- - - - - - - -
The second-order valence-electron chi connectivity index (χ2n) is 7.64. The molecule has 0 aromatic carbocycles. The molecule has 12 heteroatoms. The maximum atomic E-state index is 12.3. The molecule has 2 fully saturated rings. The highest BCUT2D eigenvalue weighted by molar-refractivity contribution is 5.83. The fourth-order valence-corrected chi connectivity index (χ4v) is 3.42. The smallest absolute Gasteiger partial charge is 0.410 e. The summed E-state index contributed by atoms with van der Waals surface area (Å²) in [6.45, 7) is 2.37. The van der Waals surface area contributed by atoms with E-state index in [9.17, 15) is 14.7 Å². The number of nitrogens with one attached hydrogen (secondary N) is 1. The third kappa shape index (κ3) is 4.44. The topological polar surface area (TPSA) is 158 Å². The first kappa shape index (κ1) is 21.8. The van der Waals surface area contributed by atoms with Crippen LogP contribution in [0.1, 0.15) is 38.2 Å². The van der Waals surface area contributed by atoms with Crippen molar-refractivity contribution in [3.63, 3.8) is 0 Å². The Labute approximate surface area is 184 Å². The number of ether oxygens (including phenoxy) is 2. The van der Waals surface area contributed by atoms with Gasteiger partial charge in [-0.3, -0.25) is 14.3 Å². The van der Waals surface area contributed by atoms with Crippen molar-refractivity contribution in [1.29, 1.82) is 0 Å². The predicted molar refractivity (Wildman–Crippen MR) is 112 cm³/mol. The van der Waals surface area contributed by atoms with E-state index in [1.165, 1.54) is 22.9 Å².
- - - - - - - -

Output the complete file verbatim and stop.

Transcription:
The second-order valence-electron chi connectivity index (χ2n) is 7.64. The molecule has 0 aromatic carbocycles. The molecule has 12 heteroatoms. The maximum atomic E-state index is 12.3. The molecule has 2 fully saturated rings. The highest BCUT2D eigenvalue weighted by molar-refractivity contribution is 5.83. The fourth-order valence-corrected chi connectivity index (χ4v) is 3.42. The smallest absolute Gasteiger partial charge is 0.410 e. The summed E-state index contributed by atoms with van der Waals surface area (Å²) in [6.45, 7) is 2.37. The van der Waals surface area contributed by atoms with E-state index in [9.17, 15) is 14.7 Å². The number of nitrogens with one attached hydrogen (secondary N) is 1. The third kappa shape index (κ3) is 4.44. The topological polar surface area (TPSA) is 158 Å². The first kappa shape index (κ1) is 21.8. The van der Waals surface area contributed by atoms with Crippen LogP contribution in [0.1, 0.15) is 38.2 Å². The van der Waals surface area contributed by atoms with Crippen molar-refractivity contribution in [3.63, 3.8) is 0 Å². The Labute approximate surface area is 184 Å². The number of ether oxygens (including phenoxy) is 2. The van der Waals surface area contributed by atoms with Gasteiger partial charge in [-0.3, -0.25) is 14.3 Å². The van der Waals surface area contributed by atoms with Crippen molar-refractivity contribution in [1.29, 1.82) is 0 Å². The predicted molar refractivity (Wildman–Crippen MR) is 112 cm³/mol. The van der Waals surface area contributed by atoms with E-state index in [1.165, 1.54) is 22.9 Å².